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Idaho Fish and Game

Winter conditions extending into spring can be extremely stressful to wildlife


With late winter conditions extending into spring recreationists are reminded to be aware of big game on winter range

As the daytime temperatures start to warm in April, Idahoans are anxiously looking forward to spending time in the sunshine, often walking their dogs while exploring the opportunities that warmer spring weather brings.

However, when lingering winter weather extends into spring and an abundance of snow is yet to melt, Idaho Fish and Game is reminding recreational users that late winter and early spring can still be extremely difficult for wildlife.

Deer and elk have been surviving for months on the fat reserves that they accumulated the prior year, and those reserves are now depleted after a long, cold and snow-filled winter. Even when the snow starts to melt, it’s not the end of the wintertime struggles for these animals, as it still can take several weeks before new spring growth starts to grow and is available for wildlife.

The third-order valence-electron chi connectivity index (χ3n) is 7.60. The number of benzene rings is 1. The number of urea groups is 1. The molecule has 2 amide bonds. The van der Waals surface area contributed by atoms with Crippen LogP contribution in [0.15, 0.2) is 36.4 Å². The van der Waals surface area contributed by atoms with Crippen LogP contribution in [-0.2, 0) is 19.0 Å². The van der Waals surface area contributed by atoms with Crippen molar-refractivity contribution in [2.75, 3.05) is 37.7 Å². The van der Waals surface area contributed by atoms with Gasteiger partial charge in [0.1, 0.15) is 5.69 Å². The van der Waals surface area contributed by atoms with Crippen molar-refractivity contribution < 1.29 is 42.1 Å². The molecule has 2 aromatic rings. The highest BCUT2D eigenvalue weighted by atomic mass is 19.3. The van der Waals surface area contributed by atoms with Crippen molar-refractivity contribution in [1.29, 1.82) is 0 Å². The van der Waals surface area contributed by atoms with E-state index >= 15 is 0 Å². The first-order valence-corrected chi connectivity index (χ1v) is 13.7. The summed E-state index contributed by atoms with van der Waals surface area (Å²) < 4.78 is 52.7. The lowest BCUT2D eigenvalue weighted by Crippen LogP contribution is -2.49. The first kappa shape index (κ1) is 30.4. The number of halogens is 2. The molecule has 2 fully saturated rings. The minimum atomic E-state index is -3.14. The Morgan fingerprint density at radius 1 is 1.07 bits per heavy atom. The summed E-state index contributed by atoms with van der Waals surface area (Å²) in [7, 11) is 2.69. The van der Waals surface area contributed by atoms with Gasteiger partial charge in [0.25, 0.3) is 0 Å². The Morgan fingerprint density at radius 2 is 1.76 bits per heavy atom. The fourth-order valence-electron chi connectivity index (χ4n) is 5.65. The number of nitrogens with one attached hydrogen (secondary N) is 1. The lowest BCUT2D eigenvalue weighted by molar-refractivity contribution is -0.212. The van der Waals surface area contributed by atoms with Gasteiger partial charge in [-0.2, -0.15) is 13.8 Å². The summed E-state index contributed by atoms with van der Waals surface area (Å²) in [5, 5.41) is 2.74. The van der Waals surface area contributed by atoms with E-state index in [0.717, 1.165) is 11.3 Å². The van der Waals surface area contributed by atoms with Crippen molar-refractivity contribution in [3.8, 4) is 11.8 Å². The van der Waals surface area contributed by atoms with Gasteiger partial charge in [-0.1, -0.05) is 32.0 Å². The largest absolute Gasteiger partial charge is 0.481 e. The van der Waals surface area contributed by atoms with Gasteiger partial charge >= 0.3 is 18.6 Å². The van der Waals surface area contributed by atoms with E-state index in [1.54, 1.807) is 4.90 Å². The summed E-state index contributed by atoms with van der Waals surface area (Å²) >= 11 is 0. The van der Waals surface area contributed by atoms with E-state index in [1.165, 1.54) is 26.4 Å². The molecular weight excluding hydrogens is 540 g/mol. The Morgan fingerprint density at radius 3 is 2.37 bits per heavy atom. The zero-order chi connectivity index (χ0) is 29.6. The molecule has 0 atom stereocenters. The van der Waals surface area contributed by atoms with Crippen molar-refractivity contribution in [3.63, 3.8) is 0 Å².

Mule deer on winter range
Mule deer on winter range.

To reduce stress, when recreating in late winter and early spring everyone needs to continue to use precautions that kept wildlife alive during the winter.

How you can help

  • Obey closure signs. Check agency websites to be aware of areas that are still closed to protect wintering wildlife. For example, BLM has extended seasonal restrictions in the Wood River Valley and in the Twin Falls District until April 30, 2023.
  • Recreate in an area without wildlife present. Big game animals spend much of the winter in lower elevations away from populated areas and on south-facing slopes where the snow isn’t as deep. Avoiding these areas, even if they are open, or delaying your trip until most snow has melted, and green vegetation has appeared can prevent undue stress on animals and help give them their best chance of survival. 
  • Control your four-legged hiking companion.  Even if your dog isn’t chasing big game animals, its presence may be enough to cause animals to flee and expend unnecessary energy they would not have otherwise used.

For more information about how to minimize stress to big game during late winter and early spring contact the Magic Valley Regional Office at (208) 324-4359 or visit the Wood River Valley Wildlife Smart Communities website.